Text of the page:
Heading into the Labor Day holiday weekend, the White House is preparing to announce new policy aimed at expanding access to retirement plans for small businesses, the administration announced Thursday evening.
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Citing difficulty for small businesses to provide their employees with retirement security, James Sherk, special assistant to the president for domestic policy, said Trump will sign an executive order in Charlotte, North Carolina on Friday that strives to make offering work-based retirement plans "much more affordable" for small businesses.
"The executive order is going to direct the Departments of Labor and Treasury to issue regulations that make it easier for small businesses to join together to form association or retirement plans or AARP that are also known as a multiple employer plans," Sherk announced, adding that the move will enable one business to join in tandem with other small businesses to split those costs and enjoy the economies of scale that larger firms enjoy.
Preston Rutledge, assistant secretary of Labor for the Employee Benefits Security Administration, said that the president will also direct the Department of Labor to work within its current regulatory authority to find ways to expand access to retirement plans for small business employers.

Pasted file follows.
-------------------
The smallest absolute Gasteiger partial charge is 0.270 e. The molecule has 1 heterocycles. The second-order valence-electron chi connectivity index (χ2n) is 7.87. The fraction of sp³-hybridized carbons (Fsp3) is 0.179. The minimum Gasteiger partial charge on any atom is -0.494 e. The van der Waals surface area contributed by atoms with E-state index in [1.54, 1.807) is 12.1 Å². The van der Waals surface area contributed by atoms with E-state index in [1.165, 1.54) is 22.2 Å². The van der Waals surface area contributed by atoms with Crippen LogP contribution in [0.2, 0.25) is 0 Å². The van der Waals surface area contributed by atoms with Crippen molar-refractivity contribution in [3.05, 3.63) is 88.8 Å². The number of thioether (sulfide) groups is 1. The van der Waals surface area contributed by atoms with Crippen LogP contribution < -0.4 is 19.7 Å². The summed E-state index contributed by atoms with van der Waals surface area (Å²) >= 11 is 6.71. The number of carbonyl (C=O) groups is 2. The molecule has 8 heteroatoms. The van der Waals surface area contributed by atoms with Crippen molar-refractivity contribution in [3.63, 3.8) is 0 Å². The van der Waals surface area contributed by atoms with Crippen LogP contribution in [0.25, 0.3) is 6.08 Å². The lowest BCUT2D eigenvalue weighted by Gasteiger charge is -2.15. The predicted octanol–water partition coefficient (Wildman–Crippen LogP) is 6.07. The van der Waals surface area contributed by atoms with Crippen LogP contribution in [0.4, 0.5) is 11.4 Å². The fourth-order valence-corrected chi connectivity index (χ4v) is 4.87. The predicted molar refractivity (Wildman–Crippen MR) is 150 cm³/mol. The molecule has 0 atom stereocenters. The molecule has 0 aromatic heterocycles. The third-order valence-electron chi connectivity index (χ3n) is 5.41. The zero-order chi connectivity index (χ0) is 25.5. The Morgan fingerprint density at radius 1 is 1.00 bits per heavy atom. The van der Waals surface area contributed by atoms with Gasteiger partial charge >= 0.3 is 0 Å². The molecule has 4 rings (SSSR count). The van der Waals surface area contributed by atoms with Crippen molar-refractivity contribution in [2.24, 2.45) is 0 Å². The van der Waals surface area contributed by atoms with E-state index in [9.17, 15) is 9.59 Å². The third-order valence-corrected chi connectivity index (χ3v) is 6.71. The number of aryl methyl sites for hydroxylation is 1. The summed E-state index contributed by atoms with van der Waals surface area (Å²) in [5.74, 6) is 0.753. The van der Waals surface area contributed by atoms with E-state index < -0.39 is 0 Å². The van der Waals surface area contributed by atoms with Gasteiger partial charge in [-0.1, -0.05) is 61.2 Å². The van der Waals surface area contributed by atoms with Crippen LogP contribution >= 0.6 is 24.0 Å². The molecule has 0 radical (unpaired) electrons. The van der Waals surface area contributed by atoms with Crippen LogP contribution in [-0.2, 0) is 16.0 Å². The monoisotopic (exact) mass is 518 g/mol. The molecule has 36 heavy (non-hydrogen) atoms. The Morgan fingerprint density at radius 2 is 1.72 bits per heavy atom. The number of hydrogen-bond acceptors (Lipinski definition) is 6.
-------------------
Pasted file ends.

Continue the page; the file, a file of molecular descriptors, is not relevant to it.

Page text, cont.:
"We know that most workers and larger employers have access to retirement savings plans like a 401k plan and we know that many if not most workers at small businesses do not,” Rutledge said during a conference call with reporters on Thursday evening. “So we will explore ways to tackle those challenges. We'll explore ways to lower that the cost. We'll explore ways to lower the administrative burden. Basically we will be trying to find policy ideas that will help make joining of 401k plan a more attractive proposition for small employers to the ultimate benefit of their employees."
Asked whether there is some significance to retirement security in North Carolina to justify the president’s decision to sign the executive order there, or whether he’s signing in the Tar Heel State to defray the costs of the political events with the president on Friday, Sherk said Trump "is going out to the American people."
"I mean you know he campaigned on draining the swamp and this is a significant action that's going to make life easier for American workers and promote the dignity of work, and it seems more fitting and appropriate to do that in real America than here in the Beltway surrounded by the swamp," Sherk explained.
Officials estimated that it will take 180 days to 1 year to fully implement the executive order.